Discrimination hardly guarantees a fair election
As campaigning continues for 8 November elections, wide-ranging discrimination continues to be a serious concern as Rohingya Muslims, Myanmar Chinese and Myanmar Indians are not allowed to participate in the political process even though they were allowed to vote in the 2010 election and the 2012 by-elections.
Indicative of such discrimination is the case of Rohingya MP U Shwe Maung, a sitting member of Parliament, who was rejected as a candidate in the 8 November elections on citizenship grounds. Although he made an appeal to the Rakhine State Election Commission on 22 August, it was rejected by the commission as were the documents proving his eligibility. His remonstrations in regards to his citizenship were also ignored.
Rejecting U Shwe Maung was quite an absurd decision, according to Charles Santiago, the chairperson of ASEAN Parliamentarians for Human Rights (APHR). “U Shwe Maung is an elected member of Parliament from 2010. Now, they claim that he is not a citizen. His parents are not Myanmar citizens. If we talk about Rule of Law, one must be consistent to the Rule of Law. It is clear that 2010 is one law and [there is] another law right now,” he said.
“In denying a group of people because of their identity, because of their ethnicity, gender [saying] they can’t participate in the election process is a fundamental violation of human rights,” Mr Santiago continued. A number of Muslim candidates have also been banned from standing for election in Rakhine State. The entire world is looking at Myanmar now and hoping that Myanmar will become the shining example that other countries follow. “In denying a group of people [their candidacy] because of their ethnicity will cause [a] legitimacy crisis,” Mr Santiago said.
Preventing U Shwe Maung from standing for re-election questions the integrity of the coming elections. Temporary ID card holders (White Card holders) are previous Union of Myanmar ID card holders (NRC). White cards were only issued in 1994. “White Card holders and their ancestors are all previous NRC holders. Although White Cards holders are not allowed to vote, in my context, the NRC holders should be able to vote. In UEC’s guidelines, it’s clearly written citizens holding the NRC cards can vote. It’s still officially true,” U Shwe Maung claims.
U Shwe Maung submitted his application at the district level and it was rejected on 22 August. He appealed to the Rakhine State Election Commission, they rejected it on 1 September. “On September 3rd, I submitted a letter to review the decision to the Union Election Commission,” U Shwe Maung said. “UEC has power according to Section 53 of the electoral law. UEC has power to reverse the decision and also to look into the decision whether it is fair or not. How UEC will decide and when, it’s totally up to the UEC.”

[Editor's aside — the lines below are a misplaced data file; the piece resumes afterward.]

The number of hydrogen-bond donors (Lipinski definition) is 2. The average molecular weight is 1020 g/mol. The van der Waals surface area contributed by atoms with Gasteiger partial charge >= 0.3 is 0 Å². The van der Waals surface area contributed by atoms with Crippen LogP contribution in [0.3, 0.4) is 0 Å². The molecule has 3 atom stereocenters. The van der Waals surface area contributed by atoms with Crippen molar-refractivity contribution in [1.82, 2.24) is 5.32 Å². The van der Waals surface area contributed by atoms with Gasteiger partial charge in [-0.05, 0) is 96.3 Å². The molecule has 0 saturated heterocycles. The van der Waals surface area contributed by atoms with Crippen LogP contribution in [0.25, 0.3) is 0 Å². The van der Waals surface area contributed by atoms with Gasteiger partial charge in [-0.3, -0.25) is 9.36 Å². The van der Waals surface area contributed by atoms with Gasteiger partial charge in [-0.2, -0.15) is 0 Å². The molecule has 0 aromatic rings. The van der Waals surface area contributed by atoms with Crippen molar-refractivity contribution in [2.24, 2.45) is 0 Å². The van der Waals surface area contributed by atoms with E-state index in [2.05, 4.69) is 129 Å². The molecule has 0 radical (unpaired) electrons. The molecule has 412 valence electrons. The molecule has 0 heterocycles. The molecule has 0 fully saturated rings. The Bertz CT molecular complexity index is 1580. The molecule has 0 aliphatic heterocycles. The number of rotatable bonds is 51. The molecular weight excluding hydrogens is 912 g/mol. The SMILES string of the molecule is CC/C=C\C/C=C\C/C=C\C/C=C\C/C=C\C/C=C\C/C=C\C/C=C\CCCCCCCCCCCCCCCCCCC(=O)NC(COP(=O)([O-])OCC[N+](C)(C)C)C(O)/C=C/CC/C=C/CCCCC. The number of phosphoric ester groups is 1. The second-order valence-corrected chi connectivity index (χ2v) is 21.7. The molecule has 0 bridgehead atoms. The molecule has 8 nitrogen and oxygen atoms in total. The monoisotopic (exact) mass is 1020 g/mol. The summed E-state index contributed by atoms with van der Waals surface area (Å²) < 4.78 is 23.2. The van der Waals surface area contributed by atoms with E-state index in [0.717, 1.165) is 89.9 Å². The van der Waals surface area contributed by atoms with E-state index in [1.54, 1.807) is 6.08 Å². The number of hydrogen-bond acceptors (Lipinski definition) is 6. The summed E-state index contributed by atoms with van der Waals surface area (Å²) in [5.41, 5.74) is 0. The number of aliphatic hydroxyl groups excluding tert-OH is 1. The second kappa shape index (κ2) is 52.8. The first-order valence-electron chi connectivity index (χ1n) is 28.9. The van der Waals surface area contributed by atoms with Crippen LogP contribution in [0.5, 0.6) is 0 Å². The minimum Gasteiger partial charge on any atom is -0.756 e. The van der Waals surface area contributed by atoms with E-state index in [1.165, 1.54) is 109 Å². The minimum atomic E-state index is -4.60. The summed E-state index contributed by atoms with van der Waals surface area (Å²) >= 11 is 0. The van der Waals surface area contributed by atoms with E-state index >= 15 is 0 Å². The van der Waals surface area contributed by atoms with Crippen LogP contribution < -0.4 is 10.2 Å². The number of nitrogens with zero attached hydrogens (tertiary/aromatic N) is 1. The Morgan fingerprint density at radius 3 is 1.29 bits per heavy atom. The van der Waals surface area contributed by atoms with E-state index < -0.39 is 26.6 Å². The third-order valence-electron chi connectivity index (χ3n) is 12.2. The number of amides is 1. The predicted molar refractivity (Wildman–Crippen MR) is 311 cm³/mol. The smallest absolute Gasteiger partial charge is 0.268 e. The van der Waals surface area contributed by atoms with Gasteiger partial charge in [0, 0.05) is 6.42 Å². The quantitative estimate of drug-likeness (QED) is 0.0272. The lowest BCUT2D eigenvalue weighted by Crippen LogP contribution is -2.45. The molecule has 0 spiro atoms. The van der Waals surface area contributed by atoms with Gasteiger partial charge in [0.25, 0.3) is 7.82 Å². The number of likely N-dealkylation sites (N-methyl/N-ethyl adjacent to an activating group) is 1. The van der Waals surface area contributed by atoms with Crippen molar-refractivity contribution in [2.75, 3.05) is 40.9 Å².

Cambodian Member of Parliament and APHR board member Son Chhay who travelled to Sittwe
to support U Shwe Maung at the appeal hearing said: “We urge the UEC Chairman, who has expressed his commitment to ensuring the success of elections, to make the right decision. Grant Shwe Maung the freedom to stand for re-election, and allow all candidates their right to run for office.”
Mr Santiago said they would definitely make a formal complaint about this process. “In the context of ASEAN declaration, we can do that. We can also make representation to the embassies in the ASEAN region saying that what happened to Shwe Maung and others is not acceptable,” he said.
“It does not adhere to the highest standard that ASEAN wants. By the end of this year, ASEAN will become a community that must set the highest standard, not the lowest standard. Myanmar with the direction it is going in right now, denying people the right to stand as a candidate, even to vote in the case of the Rohingya shows that they are not anywhere close to meeting the requirements. Therefore, ASEAN has to deal with this issue.”
U Shwe Maung, who quit the USDP on 4 August, stated: “I will wait for the decision of the UEC as it holds the highest authority in the coming elections. I would need to wait for its decision.”
In fact, U Shwe Maung does not view the Rakhine State Election Commission’s banning of him from standing for elections as the main issue. What disturbs him more is the fact that his parents and his late ancestors are not considered Myanmar citizens. “It is not that big that I could not contest in elections, but they say my parents, grandparents and great grandparents are not Myanmar citizens. That issue is quite big,” U Shwe Maung said.
He brought all the original documents showing his ancestor’s Myanmar citizenship and tried to submit them to the Rakhine State Election Commission, but he was refused each time he requested them to review the documents. He requested the commission to look at the documents three times, and it overturned all his requests.
U Shwe Maung is bitter. “When they say my parents and ancestors are not citizens, I deeply feel that if my parents are not citizens, there would be no other Muslims who are Myanmar citizens. One question abruptly appears in my mind. Do they want to make all Muslims in Myanmar become countryless people?” he said.
Rohingya MP U Shwe Maung. Photo: EPA